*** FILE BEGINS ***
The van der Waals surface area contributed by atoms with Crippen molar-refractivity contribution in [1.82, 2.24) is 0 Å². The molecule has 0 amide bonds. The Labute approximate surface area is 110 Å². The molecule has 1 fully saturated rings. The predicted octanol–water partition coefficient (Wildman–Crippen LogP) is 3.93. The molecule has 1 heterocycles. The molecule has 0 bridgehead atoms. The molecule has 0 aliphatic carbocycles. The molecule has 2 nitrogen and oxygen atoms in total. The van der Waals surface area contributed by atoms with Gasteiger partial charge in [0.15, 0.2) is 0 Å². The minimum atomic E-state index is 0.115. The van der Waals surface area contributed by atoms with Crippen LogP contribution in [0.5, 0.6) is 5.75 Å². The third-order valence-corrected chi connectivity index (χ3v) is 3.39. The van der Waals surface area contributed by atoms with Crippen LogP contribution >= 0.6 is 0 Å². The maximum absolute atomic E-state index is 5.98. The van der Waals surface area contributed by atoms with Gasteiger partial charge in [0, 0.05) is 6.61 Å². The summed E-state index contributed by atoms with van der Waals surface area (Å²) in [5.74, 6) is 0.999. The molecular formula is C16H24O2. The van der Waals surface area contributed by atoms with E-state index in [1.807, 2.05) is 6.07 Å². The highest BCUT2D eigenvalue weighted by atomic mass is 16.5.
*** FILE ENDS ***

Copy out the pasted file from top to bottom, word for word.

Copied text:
The van der Waals surface area contributed by atoms with Crippen molar-refractivity contribution in [1.82, 2.24) is 0 Å². The molecule has 0 amide bonds. The Labute approximate surface area is 110 Å². The molecule has 1 fully saturated rings. The predicted octanol–water partition coefficient (Wildman–Crippen LogP) is 3.93. The molecule has 1 heterocycles. The molecule has 0 bridgehead atoms. The molecule has 0 aliphatic carbocycles. The molecule has 2 nitrogen and oxygen atoms in total. The van der Waals surface area contributed by atoms with Gasteiger partial charge in [0.15, 0.2) is 0 Å². The minimum atomic E-state index is 0.115. The van der Waals surface area contributed by atoms with Crippen LogP contribution in [0.5, 0.6) is 5.75 Å². The third-order valence-corrected chi connectivity index (χ3v) is 3.39. The van der Waals surface area contributed by atoms with Crippen LogP contribution >= 0.6 is 0 Å². The maximum absolute atomic E-state index is 5.98. The van der Waals surface area contributed by atoms with Gasteiger partial charge in [0, 0.05) is 6.61 Å². The summed E-state index contributed by atoms with van der Waals surface area (Å²) in [5.74, 6) is 0.999. The molecular formula is C16H24O2. The van der Waals surface area contributed by atoms with E-state index in [1.807, 2.05) is 6.07 Å². The highest BCUT2D eigenvalue weighted by atomic mass is 16.5.